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Mathematical Problems in Engineering
Volume 2017, Article ID 8962086, 9 pages
https://doi.org/10.1155/2017/8962086
Research Article

Adaptive Sliding-Mode Control in Bus Voltage for an Islanded DC Microgrid

Department of Electrical Engineering, Shanghai Jiao Tong University, Shanghai 200240, China

Correspondence should be addressed to Dan Zhang; moc.621@5891gnahzelocin

Received 4 May 2017; Accepted 27 November 2017; Published 24 December 2017

Academic Editor: Oscar Reinoso

Copyright © 2017 Dan Zhang and Jie Wang. This is an open access article distributed under the Creative Commons Attribution License, which permits unrestricted use, distribution, and reproduction in any medium, provided the original work is properly cited.

Abstract

The control of bus voltage is a crucial task for the stable operation of islanded DC microgrids. To improve the DC bus voltage control dynamics and stability, this paper proposes an adaptive sliding-mode control method based on large-signal model. The sliding-mode control, adaptive observation, and fix-frequency pulse width modulation technology are adopted and combined efficiently, which guarantee stable bus voltage and the constant switching frequency of closed-loop system, regardless of how the parameters vary with the variable constant-power loads and uncertainties. In addition, the reference values can be quickly tracked by the state variables using the proposed method without any additional sensors/hardware circuits. Therefore, this method is beneficial for the scalability and plug-play of the distributed generators and loads within the DC microgrids. The performance of the proposed control method has been successfully verified in simulation.

1. Introduction

The microgrid (MG) has been widely applied in a wide variety of practical fields, such as islands [1, 2], remote areas [3], industrial power systems [4], commercial buildings [5], residential homes [6], and university campuses [7]. This kind of technology can yield a high-reliable regional power system with favourable economy and flexible power supply capacity. As a crucial technology of smart grid, the MG can make up the disadvantages existing in centralized power supply grid and alleviate the influence of distributed generators (DGs) fluctuation on utility grid [8, 9]. Owning to the aforesaid superiorities, the MG has become an excellent candidate for accepting high permeability DGs into the power grid. Compared with the AC MGs, DC MGs can achieve lower expenditure and higher efficiency by eliminating the extra power electronic conversion stages, since DC power is directly utilized by many renewable DGs, energy storage systems, and loads [10]. Additionally, high controllability is offered by DC system, since it does not have issues associated with synchronization between the DGs, reactive power flows, harmonic currents, and DC/AC conversion losses, which are intrinsic to the AC MG [11]. Moreover, the DC MG can run stand-alone and provide reliable power supply to the loads, although it fully decouples from the utility grid. For the aforementioned factors, the DC MG is gaining attention incrementally.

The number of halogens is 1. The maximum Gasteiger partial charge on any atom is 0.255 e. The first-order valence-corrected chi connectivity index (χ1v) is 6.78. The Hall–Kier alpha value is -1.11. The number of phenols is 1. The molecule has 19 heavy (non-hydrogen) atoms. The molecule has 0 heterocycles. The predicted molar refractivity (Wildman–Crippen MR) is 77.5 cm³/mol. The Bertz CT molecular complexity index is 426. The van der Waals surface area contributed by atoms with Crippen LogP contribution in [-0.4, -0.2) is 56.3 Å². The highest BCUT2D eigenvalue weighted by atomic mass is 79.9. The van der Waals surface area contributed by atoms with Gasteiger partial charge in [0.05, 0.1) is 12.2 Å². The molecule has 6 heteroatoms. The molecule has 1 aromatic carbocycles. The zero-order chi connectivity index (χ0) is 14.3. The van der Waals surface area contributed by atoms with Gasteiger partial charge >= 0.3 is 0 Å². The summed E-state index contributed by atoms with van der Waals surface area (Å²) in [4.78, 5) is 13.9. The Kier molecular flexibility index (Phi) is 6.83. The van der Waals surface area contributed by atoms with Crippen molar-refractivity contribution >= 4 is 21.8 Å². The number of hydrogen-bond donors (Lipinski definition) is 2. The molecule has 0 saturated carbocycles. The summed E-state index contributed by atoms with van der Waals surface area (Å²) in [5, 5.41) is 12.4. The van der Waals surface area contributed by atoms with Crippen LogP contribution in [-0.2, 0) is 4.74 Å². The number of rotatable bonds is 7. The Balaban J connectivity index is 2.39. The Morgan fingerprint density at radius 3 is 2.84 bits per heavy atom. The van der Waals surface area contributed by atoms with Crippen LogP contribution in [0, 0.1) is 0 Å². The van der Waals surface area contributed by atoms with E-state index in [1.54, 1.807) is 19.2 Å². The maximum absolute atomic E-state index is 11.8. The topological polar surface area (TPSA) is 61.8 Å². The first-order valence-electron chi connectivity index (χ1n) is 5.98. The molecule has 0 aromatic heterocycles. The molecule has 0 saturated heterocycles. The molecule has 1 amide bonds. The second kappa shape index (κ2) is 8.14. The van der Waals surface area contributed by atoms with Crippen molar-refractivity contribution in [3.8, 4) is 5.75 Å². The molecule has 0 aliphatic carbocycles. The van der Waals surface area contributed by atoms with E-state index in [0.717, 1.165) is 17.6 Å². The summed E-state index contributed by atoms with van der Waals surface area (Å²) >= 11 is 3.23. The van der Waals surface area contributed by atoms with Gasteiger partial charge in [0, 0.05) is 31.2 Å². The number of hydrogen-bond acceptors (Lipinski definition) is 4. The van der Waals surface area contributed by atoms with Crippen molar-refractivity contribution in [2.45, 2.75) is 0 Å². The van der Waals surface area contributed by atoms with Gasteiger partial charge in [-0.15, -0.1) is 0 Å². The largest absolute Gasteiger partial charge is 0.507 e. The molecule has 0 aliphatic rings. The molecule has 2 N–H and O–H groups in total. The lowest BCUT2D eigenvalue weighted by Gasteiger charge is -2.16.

In island mode, the stability of bus voltage is the critical criterion to assess the stability of a DC MG. When an islanded DC MG encounters abrupt changes from loads and DC sources or is required to supply power for constant-power loads (CPLs), Emadi et al. [12, 13] shows that the stability of bus voltage will meet greater challenges. Several control strategies have been proposed based on improved PI controllers in [14, 15] to improve the stability of bus voltages. In [16], they propose superior linear controllers that perform well in DC distributed networks with CPLs and improve the performance and stability of the system. The aforesaid approaches are linearization control methods with limitations to control accuracy, sensitivity, and robustness to parameter variations. Therefore, the nonlinear control strategies have been increasingly studied in MGs.

In [17, 18], the droop and sliding-mode control (SMC) approaches are employed to design controllers, respectively. However, the adopted small-signal models are unable to meet global stability requirements when operating points are allowed to work on voltage levels away from the linearization point. In [19], a feedback linearization method is derived on the basis of the Lyapunov stability theory to overcome the impact of CPLs on global stability in DC MG, without considering the uncertainties in the real system. Thus, the robustness of this control system is restricted. Higher order sliding model control (HOSMC) is studied deeply and applied to MGs by Michele [20] and Satish et al. [21]. This method can alleviate chattering and exert the ability of variable structure control for large-signal processing. However, it is difficult to obtain the uncertain boundary and abate the dependence of the control system on the model, which limit the application of this approach in engineering. In order to ensure robustness of control systems under loads and sources variations, a sliding-mode control method based on a washout filter with hysteresis band (HB) is proposed [22, 23]. The disadvantages of this technique are that there exist variable switching frequency and high sensitivity to noise. Su et al. [24] employ an adaptive total sliding-mode control (ATSMC) to ensure the stability and dynamic performances of the MG. The advantages of SMC in design and its robustness for parameter uncertainties and external disturbance are shown obviously. In [25], an adaptive nonlinear observation method is proposed for a boost power factor correction (PFC) converter to estimate the load value without load information. This method offers a reliable and cost-effective solution with minimized sensors. In [26], by employing PWM technique in SMC, a fixed-frequency pulse width modulation- (PWM-) based SM controller can be obtained. The frequency of switching signal is constant, regardless of how the duty cycle varies with control signal. The antecedent control methods used in MGs have been well studied and achieved positive control effects. However, single method is incapable of solving hybrid issues, such as variable structure characteristics existing in converters, frequency fluctuation, system parameter variation, and disturbance caused by CPLs. Therefore, it is necessary to associate with several control methods to iron out complex problems.